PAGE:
India is the fastest growing and fifth-largest economy in the world. In terms of purchasing power parity, India is number three, and in the 2020s, India is expected to outshine Germany to become the fourth-largest economy. India is likely to increase its population by around 273 million people between 2019 and 2050 and emerge as the world’s most populous country by 2027.

India enjoys the demographic dividend of being a young nation. It is all set to become the world’s youngest country with 65% of its population in the working-age group by 2020. The paradox is that the fastest growing economy and the youngest country is the most depressed nation in the world. According to a World Health Organization report, around 6.5% of the Indian population suffers from some forms of severe mental disorder, with no apparent rural-urban differences. Approximately 50% of employees of the Indian corporate world suffer from stress, anxiety, and depression.

The decreasing gap between the haves and the have-nots and increasing purchasing power are giving rise to unhealthy competition among the masses. India’s conservative society and culture, coupled with the constant habit of comparison, is leading to growing depression in the nation. Depression is the root cause of mental disorders, and an estimated 56 million people suffer from depression in India. The race to own the biggest house, the most expensive car, and to secure the highest marks in the class among other things are giving rise to depression in the society.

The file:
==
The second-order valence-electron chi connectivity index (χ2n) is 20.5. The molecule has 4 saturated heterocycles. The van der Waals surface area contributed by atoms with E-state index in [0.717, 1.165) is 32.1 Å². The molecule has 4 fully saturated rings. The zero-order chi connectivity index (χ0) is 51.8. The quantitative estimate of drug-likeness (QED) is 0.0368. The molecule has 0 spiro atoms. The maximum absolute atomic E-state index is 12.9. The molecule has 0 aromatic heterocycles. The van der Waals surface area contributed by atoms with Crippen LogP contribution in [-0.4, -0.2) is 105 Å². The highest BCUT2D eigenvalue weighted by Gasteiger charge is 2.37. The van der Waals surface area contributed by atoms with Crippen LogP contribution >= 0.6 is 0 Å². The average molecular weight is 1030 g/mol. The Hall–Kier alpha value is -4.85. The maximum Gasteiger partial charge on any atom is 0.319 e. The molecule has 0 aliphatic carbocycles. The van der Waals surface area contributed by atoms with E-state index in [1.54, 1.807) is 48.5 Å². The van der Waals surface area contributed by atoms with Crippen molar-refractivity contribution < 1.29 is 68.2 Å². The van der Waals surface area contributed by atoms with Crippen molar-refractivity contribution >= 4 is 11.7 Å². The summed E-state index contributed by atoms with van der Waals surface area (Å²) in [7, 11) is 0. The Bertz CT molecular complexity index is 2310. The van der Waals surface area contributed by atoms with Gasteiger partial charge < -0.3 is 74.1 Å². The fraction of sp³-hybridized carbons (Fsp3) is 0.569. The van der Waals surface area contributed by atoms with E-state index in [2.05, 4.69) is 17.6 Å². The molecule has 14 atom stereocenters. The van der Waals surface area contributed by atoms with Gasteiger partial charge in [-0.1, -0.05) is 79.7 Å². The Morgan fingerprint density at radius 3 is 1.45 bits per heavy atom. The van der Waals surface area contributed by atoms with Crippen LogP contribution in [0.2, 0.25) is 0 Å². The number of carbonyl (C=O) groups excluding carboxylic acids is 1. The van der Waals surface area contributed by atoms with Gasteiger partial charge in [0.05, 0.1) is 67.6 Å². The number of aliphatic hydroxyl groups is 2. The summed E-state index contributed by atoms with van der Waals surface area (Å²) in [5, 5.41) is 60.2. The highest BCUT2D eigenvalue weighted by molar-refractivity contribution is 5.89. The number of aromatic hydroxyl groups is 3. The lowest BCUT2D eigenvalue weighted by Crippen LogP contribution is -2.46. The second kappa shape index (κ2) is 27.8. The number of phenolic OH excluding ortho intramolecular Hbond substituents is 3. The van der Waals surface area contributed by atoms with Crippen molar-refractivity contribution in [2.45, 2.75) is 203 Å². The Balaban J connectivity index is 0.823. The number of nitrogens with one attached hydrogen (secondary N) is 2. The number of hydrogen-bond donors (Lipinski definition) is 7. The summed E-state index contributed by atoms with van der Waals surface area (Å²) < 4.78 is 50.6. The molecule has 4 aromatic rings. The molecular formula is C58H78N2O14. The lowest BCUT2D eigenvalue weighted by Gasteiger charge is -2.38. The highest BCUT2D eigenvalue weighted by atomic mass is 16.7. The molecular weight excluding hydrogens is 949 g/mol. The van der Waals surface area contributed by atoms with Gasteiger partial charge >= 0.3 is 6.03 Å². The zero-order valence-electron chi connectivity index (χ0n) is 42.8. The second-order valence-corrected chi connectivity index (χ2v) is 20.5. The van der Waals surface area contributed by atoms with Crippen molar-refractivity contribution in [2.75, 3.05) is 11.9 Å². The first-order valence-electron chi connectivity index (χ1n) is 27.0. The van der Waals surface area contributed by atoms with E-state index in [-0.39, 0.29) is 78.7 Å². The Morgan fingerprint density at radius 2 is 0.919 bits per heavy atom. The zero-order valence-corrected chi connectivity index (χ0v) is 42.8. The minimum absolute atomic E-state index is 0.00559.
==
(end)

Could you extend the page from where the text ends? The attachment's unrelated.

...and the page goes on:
Customs and traditions further add to the problem. Indians may love anyone but ultimately have to marry as per parental specifications. So, before loving someone, one has to think about, “What is his/her religion? Which cast does he/she belong to? What is Gotra?” Indians are more concerned about “what will people think?”

In the case of a joint family, quarrels between spouse and family/in-laws are a  common phenomena. In the end, the quality of life takes a beating. Additionally, the mad rush for money is blinding the sense of happiness and living.

Why is the situation grim?

Talking about mental disorder is often considered a taboo in Indian society. This prevents people from speaking up about their psychological issues. As a result, many people in India suffer silently because of the fear of being ridiculed by others. There is a constant pressure to act normal even when they are experiencing stress and depression, thus making life more difficult.

This fear of being mocked is leading to increasing number of suicides in India. An estimated 230,314 suicide deaths occurred in India in 2016. Suicide was the main cause of death for people aged 15-39 years in 2016.  Married women are often the victims of mental pressure and suicide deaths, mostly because of domestic violence, early motherhood, arranged marriage, and economic dependence on husbands.

The callousness of the government is further aggravating the problem. Mental health in India has never gained any importance or attention at all. There is a severe scarcity of psychologists and psychiatrists in India.

Contrastingly, yoga and meditation originated in India. Practising yoga and meditation can be seen to help improve mental health, but despite this, the state of mental health in India today is awful. It is no wonder that India is the most depressed nation in the world. It is high time to ponder over the issue, or risk it turning into an epidemic in India.